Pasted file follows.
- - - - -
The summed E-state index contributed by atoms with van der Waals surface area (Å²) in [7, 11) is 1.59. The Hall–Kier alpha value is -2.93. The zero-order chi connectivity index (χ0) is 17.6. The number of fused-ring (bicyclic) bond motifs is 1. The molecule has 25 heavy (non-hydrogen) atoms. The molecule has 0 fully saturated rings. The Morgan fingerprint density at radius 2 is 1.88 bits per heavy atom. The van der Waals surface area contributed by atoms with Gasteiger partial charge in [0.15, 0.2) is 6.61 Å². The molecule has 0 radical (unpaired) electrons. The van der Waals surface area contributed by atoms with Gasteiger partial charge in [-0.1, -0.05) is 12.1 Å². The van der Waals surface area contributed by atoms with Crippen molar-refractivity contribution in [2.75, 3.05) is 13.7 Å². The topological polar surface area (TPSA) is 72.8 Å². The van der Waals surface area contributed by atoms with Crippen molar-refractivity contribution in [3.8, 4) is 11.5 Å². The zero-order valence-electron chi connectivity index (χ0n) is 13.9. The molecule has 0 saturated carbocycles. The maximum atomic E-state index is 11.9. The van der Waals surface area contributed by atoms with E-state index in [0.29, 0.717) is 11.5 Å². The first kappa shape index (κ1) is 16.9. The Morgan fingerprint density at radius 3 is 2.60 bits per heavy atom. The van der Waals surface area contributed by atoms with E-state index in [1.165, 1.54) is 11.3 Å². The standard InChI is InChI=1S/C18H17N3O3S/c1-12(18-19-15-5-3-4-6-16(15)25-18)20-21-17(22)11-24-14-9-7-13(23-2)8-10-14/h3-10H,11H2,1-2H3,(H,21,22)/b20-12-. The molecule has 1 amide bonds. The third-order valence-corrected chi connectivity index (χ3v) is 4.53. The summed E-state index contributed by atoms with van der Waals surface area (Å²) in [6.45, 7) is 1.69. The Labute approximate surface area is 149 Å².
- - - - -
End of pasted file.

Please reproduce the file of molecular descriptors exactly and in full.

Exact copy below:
The summed E-state index contributed by atoms with van der Waals surface area (Å²) in [7, 11) is 1.59. The Hall–Kier alpha value is -2.93. The zero-order chi connectivity index (χ0) is 17.6. The number of fused-ring (bicyclic) bond motifs is 1. The molecule has 25 heavy (non-hydrogen) atoms. The molecule has 0 fully saturated rings. The Morgan fingerprint density at radius 2 is 1.88 bits per heavy atom. The van der Waals surface area contributed by atoms with Gasteiger partial charge in [0.15, 0.2) is 6.61 Å². The molecule has 0 radical (unpaired) electrons. The van der Waals surface area contributed by atoms with Gasteiger partial charge in [-0.1, -0.05) is 12.1 Å². The van der Waals surface area contributed by atoms with Crippen molar-refractivity contribution in [2.75, 3.05) is 13.7 Å². The topological polar surface area (TPSA) is 72.8 Å². The van der Waals surface area contributed by atoms with Crippen molar-refractivity contribution in [3.8, 4) is 11.5 Å². The zero-order valence-electron chi connectivity index (χ0n) is 13.9. The molecule has 0 saturated carbocycles. The maximum atomic E-state index is 11.9. The van der Waals surface area contributed by atoms with E-state index in [0.29, 0.717) is 11.5 Å². The first kappa shape index (κ1) is 16.9. The Morgan fingerprint density at radius 3 is 2.60 bits per heavy atom. The van der Waals surface area contributed by atoms with E-state index in [1.165, 1.54) is 11.3 Å². The standard InChI is InChI=1S/C18H17N3O3S/c1-12(18-19-15-5-3-4-6-16(15)25-18)20-21-17(22)11-24-14-9-7-13(23-2)8-10-14/h3-10H,11H2,1-2H3,(H,21,22)/b20-12-. The molecule has 1 amide bonds. The third-order valence-corrected chi connectivity index (χ3v) is 4.53. The summed E-state index contributed by atoms with van der Waals surface area (Å²) in [6.45, 7) is 1.69. The Labute approximate surface area is 149 Å².